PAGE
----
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Putin vows annexation of occupied Ukraine lands is 'forever'

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Vladimir Putin vowed his annexation of four occupied regions in Ukraine is irreversible, as the Russian president formalized Europe’s biggest land grab since World War II and accused the West of trying to subjugate his country.

“They will become our citizens forever,” he told officials in a Kremlin ceremony Friday before he and Moscow-installed leaders signed annexation documents. He demanded Ukraine stop fighting and begin talks, but refused to negotiate about the territories he’s absorbing. “We will use all means available to us to defend our lands,” he said.

The United Nations has denounced the annexation as illegal. Ukrainian President Volodymyr Zelenskyy condemned the move, vowing to press ahead with his counter-offensive. Dialog “is impossible with this Russian president,” he said.

In response, the U.S. added hundreds of Russian officials, including Putin’s central banker and energy chief, to its sanctions list. “We will not stand by as Putin fraudulently attempts to annex parts of Ukraine,” said Treasury Secretary Janet L. Yellen. The European Union also planned new restrictions.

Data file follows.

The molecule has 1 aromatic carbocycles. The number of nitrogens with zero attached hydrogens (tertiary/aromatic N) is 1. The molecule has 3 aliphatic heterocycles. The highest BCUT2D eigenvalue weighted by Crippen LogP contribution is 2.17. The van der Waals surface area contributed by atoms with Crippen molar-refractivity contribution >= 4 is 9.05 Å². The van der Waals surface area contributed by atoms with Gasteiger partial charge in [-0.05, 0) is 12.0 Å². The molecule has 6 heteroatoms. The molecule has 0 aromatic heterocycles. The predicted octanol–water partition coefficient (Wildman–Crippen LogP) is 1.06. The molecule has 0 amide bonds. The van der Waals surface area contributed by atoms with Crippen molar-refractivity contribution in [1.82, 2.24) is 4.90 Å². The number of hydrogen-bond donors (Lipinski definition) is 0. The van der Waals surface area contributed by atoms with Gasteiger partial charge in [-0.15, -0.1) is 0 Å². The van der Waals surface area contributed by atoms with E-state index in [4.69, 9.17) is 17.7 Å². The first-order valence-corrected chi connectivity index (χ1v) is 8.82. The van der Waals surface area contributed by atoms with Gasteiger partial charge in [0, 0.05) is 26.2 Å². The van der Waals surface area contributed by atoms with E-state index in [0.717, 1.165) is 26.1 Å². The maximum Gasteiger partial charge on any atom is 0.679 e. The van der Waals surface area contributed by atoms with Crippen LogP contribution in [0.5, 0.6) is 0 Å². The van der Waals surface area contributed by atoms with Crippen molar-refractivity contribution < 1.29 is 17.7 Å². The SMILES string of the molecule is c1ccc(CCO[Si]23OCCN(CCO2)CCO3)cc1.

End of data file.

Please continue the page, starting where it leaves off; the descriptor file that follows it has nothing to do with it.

With his troops losing ground to a Ukrainian counteroffensive, Putin has been struggling to revive his seven-month-old invasion. He’s ordered the mobilization of 300,000 reservists to shore up his battered army, triggering an exodus of Russians trying to avoid being sent to the front.

Putin has brandished the threat of using nuclear weapons to protect Russia’s sovereignty over the newly acquired territories, drawing warnings of harsh retaliation from the U.S. and its allies.


In his speech Friday, Putin didn’t mention nuclear weapons specifically with regard to the defense of the annexed areas. But he denounced the U.S. for using them on Japan in 1945. “The United States is the only country in history that has used nuclear weapons,” he said. “Creating, by the way, a precedent.”

Before the address, Kremlin spokesman Dmitry Peskov called the talk of nuclear escalation “irresponsible” and declined to say whether attacks on the annexed territories may meet the standard for using the weapons set out in Russia’s military doctrine.

Putin is laying claim to about 15% of Ukraine’s land area, making the move the largest forced annexation in Europe since World War II.

“This is comparable to Austria and Belgium combined. Or Denmark, Belgium and the Netherlands combined. Or 30% of Germany,” Estonian Prime Minister Kaja Kallas said in a statement. “Russia tries to rewrite the map of Europe.”


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